Ferrari, P., “Surprise! Livestock Helps Farmers Become Resilient to Climate Change”, Huffington Post, 15th October 2016, http://www.huffingtonpost.com/pierre-ferrari/livestock-helps-farmers-b_b_12501722.html

Russel, G., “Burning the biosphere, boverty blues (Part 2)”, 10th February, 2010, http://bravenewclimate.com/2010/02/04/boverty-blues-p2/

Sankaran, M; Hanan, N.P.; Scholes, R.J.; Ratnam, J; Augustine, D.J.; Cade, B.S.; Gignoux, J; Higgins, S.I.; Le Roux, X; Ludwig, F; Ardo, J.; Banyikwa, F; Bronn, A; Bucini, G; Caylor, K.K.; Coughenour, M.B.; Diouf, A; Ekaya, W; Feral, C.J.; February, E.C.; Frost, P.G.H.; Hiernaux, P; Hrabar, H; Metzger, K.L.; Prins, H.H.T.; Ringrose, S; Sea, W; Tews, J; Worden, J; & Zambatis, N., Determinants of woody cover in African savannas, Nature 438, 846-849 (8 December 2005), cited in Russell, G., ibid.

Lal, R., “Crop Residues and Soil Carbon”, Carbon Management and Sequestration Center, The Ohio State University, Columbus, Ohio, USA, http://www.fao.org/ag/ca/Carbon%20Offset%20Consultation/CARBONMEETING/3FULLPAPERSBYCONSULTATIONSPEAKERS/PAPERLAL.pdf, cited in Russell, G. op. cit.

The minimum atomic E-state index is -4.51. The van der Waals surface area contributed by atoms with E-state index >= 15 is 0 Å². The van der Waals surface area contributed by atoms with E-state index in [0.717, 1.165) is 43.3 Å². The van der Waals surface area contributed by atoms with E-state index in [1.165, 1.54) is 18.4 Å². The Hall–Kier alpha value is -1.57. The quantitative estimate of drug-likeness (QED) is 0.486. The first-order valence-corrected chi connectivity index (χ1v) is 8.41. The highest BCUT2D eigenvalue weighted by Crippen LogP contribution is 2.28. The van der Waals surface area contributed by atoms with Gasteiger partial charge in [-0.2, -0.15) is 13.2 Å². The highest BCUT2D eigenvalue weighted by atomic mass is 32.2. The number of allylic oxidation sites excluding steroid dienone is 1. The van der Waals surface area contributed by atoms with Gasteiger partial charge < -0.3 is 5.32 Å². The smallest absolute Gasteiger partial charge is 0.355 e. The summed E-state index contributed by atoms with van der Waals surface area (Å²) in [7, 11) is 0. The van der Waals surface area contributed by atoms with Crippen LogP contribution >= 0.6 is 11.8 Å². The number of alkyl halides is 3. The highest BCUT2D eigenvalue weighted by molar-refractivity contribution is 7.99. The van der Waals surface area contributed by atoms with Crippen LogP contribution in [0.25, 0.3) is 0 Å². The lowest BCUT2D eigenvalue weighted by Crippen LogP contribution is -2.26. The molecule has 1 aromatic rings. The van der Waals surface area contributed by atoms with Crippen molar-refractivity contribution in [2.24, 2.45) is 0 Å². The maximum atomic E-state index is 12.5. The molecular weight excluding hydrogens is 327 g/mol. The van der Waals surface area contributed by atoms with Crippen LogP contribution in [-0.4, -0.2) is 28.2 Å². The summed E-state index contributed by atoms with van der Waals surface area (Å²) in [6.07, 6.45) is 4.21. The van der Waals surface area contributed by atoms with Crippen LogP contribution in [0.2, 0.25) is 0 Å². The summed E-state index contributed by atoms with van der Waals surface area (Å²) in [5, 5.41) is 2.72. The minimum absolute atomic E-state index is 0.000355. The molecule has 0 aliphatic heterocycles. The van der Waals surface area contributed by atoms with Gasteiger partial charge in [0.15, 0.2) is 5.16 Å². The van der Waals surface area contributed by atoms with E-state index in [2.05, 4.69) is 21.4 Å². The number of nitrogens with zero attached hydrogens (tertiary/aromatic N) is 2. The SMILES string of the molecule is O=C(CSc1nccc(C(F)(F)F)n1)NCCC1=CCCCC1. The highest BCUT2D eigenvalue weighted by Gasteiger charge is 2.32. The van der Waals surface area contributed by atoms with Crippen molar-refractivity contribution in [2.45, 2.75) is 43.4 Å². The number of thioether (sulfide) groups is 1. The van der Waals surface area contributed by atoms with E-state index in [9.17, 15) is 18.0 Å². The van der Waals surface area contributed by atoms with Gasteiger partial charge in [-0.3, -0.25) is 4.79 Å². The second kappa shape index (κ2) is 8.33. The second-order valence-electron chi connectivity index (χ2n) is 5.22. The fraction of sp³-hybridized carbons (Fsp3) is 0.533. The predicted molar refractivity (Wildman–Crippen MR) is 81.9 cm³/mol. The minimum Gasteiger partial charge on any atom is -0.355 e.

FAOSTAT, Production, Live Animals 2014, Cattle in Africa (310,277,515) and Pigs in China (480,093,253), http://faostat3.fao.org/download/Q/QA/E

3CR Freedom of SpeciesGerard Wedderburn-BisshopThe environmental impacts of livestock farming”, 7th October, 2012

ABC Radio National Breakfast, “Feeding a hungry world”, 17th September 2013, http://www.abc.net.au/radionational/programs/breakfast/feeding-a-hungry-world/4961802

Brown, L.R., “Full Planet, Empty Plates: The New Geopolitics of Food Scarcity, Chapter 9, China and the Soybean Challenge”, Earth Policy Institute, 6 November, 2013, http://www.earthpolicy.org/books/fpep/fpepch9


IFPRI Images | “Cattle in Senegal” | Flickr | Attribution-NonCommercial-NoDerivs 2.0 Generic (CC BY-NC-ND 2.0)


Reference to “grass-fed” beef inserted 16th October 2016.